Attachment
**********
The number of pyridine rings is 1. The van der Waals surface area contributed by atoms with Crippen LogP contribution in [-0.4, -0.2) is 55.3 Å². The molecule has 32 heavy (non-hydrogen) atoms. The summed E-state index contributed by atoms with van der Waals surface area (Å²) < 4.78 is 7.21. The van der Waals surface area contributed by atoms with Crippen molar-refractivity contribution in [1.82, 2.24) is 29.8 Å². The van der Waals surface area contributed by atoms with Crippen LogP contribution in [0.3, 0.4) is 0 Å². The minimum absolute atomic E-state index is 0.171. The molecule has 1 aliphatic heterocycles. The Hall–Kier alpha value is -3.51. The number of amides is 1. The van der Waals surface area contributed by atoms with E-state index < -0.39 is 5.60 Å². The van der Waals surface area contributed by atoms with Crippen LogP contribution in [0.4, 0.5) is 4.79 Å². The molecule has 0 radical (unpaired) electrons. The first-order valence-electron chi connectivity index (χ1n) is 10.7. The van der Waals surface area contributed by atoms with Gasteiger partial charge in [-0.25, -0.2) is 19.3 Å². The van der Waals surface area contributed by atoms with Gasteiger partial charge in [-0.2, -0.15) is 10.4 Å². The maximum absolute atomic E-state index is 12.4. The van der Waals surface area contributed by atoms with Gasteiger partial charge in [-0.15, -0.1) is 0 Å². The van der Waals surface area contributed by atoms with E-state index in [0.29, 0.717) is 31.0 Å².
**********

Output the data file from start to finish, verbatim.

The number of pyridine rings is 1. The van der Waals surface area contributed by atoms with Crippen LogP contribution in [-0.4, -0.2) is 55.3 Å². The molecule has 32 heavy (non-hydrogen) atoms. The summed E-state index contributed by atoms with van der Waals surface area (Å²) < 4.78 is 7.21. The van der Waals surface area contributed by atoms with Crippen molar-refractivity contribution in [1.82, 2.24) is 29.8 Å². The van der Waals surface area contributed by atoms with Crippen LogP contribution in [0.3, 0.4) is 0 Å². The minimum absolute atomic E-state index is 0.171. The molecule has 1 aliphatic heterocycles. The Hall–Kier alpha value is -3.51. The number of amides is 1. The van der Waals surface area contributed by atoms with E-state index < -0.39 is 5.60 Å². The van der Waals surface area contributed by atoms with Crippen LogP contribution in [0.4, 0.5) is 4.79 Å². The molecule has 0 radical (unpaired) electrons. The first-order valence-electron chi connectivity index (χ1n) is 10.7. The van der Waals surface area contributed by atoms with Gasteiger partial charge in [-0.25, -0.2) is 19.3 Å². The van der Waals surface area contributed by atoms with Gasteiger partial charge in [-0.2, -0.15) is 10.4 Å². The maximum absolute atomic E-state index is 12.4. The van der Waals surface area contributed by atoms with Gasteiger partial charge in [-0.15, -0.1) is 0 Å². The van der Waals surface area contributed by atoms with E-state index in [0.29, 0.717) is 31.0 Å².